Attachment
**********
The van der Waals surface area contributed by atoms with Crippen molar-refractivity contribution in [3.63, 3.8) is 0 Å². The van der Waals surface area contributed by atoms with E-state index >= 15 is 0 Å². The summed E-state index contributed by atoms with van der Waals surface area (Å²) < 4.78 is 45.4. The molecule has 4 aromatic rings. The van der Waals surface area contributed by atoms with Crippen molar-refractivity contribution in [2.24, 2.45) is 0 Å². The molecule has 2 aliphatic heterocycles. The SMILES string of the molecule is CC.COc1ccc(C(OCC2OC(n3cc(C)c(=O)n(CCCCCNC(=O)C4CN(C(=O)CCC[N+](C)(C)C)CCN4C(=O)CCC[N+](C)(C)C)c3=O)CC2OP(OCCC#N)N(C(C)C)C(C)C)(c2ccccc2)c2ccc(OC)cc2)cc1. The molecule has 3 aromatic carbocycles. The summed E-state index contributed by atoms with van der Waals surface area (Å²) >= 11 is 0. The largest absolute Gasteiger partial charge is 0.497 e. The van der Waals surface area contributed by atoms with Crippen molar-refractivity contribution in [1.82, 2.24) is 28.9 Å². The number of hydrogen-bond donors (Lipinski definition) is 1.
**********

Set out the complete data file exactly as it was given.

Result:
The van der Waals surface area contributed by atoms with Crippen molar-refractivity contribution in [3.63, 3.8) is 0 Å². The van der Waals surface area contributed by atoms with E-state index >= 15 is 0 Å². The summed E-state index contributed by atoms with van der Waals surface area (Å²) < 4.78 is 45.4. The molecule has 4 aromatic rings. The van der Waals surface area contributed by atoms with Crippen molar-refractivity contribution in [2.24, 2.45) is 0 Å². The molecule has 2 aliphatic heterocycles. The SMILES string of the molecule is CC.COc1ccc(C(OCC2OC(n3cc(C)c(=O)n(CCCCCNC(=O)C4CN(C(=O)CCC[N+](C)(C)C)CCN4C(=O)CCC[N+](C)(C)C)c3=O)CC2OP(OCCC#N)N(C(C)C)C(C)C)(c2ccccc2)c2ccc(OC)cc2)cc1. The molecule has 3 aromatic carbocycles. The summed E-state index contributed by atoms with van der Waals surface area (Å²) >= 11 is 0. The largest absolute Gasteiger partial charge is 0.497 e. The van der Waals surface area contributed by atoms with Crippen molar-refractivity contribution in [1.82, 2.24) is 28.9 Å². The number of hydrogen-bond donors (Lipinski definition) is 1.